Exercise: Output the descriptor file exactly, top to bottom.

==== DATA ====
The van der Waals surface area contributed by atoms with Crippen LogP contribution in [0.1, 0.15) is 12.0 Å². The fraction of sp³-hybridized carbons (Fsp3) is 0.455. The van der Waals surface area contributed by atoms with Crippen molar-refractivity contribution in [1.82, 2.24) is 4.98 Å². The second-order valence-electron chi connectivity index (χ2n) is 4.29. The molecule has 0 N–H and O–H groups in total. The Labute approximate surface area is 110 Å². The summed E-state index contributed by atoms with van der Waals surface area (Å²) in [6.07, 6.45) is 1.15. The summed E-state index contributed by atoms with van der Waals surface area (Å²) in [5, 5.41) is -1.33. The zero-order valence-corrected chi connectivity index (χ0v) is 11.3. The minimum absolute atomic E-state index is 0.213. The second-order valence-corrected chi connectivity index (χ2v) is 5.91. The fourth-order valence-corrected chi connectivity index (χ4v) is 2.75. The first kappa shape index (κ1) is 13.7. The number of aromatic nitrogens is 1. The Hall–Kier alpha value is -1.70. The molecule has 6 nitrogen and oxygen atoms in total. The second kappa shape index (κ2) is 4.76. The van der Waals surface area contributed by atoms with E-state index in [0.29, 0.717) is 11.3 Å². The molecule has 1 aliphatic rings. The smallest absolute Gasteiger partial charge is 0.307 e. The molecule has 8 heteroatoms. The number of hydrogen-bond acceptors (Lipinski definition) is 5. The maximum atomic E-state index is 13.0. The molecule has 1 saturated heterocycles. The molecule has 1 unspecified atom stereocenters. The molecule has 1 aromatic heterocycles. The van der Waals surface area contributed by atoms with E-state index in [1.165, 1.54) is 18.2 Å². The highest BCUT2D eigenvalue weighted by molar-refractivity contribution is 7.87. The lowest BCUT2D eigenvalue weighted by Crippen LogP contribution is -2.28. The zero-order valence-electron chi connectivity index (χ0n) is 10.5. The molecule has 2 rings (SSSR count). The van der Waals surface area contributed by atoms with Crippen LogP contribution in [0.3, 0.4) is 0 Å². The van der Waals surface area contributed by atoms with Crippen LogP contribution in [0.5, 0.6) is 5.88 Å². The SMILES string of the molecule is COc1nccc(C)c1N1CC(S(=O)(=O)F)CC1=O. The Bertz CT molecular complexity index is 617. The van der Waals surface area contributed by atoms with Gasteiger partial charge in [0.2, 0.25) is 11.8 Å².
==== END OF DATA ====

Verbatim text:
The van der Waals surface area contributed by atoms with Crippen LogP contribution in [0.1, 0.15) is 12.0 Å². The fraction of sp³-hybridized carbons (Fsp3) is 0.455. The van der Waals surface area contributed by atoms with Crippen molar-refractivity contribution in [1.82, 2.24) is 4.98 Å². The second-order valence-electron chi connectivity index (χ2n) is 4.29. The molecule has 0 N–H and O–H groups in total. The Labute approximate surface area is 110 Å². The summed E-state index contributed by atoms with van der Waals surface area (Å²) in [6.07, 6.45) is 1.15. The summed E-state index contributed by atoms with van der Waals surface area (Å²) in [5, 5.41) is -1.33. The zero-order valence-corrected chi connectivity index (χ0v) is 11.3. The minimum absolute atomic E-state index is 0.213. The second-order valence-corrected chi connectivity index (χ2v) is 5.91. The fourth-order valence-corrected chi connectivity index (χ4v) is 2.75. The first kappa shape index (κ1) is 13.7. The number of aromatic nitrogens is 1. The Hall–Kier alpha value is -1.70. The molecule has 6 nitrogen and oxygen atoms in total. The second kappa shape index (κ2) is 4.76. The van der Waals surface area contributed by atoms with E-state index in [0.29, 0.717) is 11.3 Å². The molecule has 1 aliphatic rings. The smallest absolute Gasteiger partial charge is 0.307 e. The molecule has 8 heteroatoms. The number of hydrogen-bond acceptors (Lipinski definition) is 5. The maximum atomic E-state index is 13.0. The molecule has 1 saturated heterocycles. The molecule has 1 unspecified atom stereocenters. The molecule has 1 aromatic heterocycles. The van der Waals surface area contributed by atoms with E-state index in [1.165, 1.54) is 18.2 Å². The highest BCUT2D eigenvalue weighted by molar-refractivity contribution is 7.87. The lowest BCUT2D eigenvalue weighted by Crippen LogP contribution is -2.28. The zero-order valence-electron chi connectivity index (χ0n) is 10.5. The molecule has 2 rings (SSSR count). The van der Waals surface area contributed by atoms with Crippen LogP contribution in [0.3, 0.4) is 0 Å². The van der Waals surface area contributed by atoms with Crippen LogP contribution in [0.5, 0.6) is 5.88 Å². The SMILES string of the molecule is COc1nccc(C)c1N1CC(S(=O)(=O)F)CC1=O. The Bertz CT molecular complexity index is 617. The van der Waals surface area contributed by atoms with Gasteiger partial charge in [0.2, 0.25) is 11.8 Å².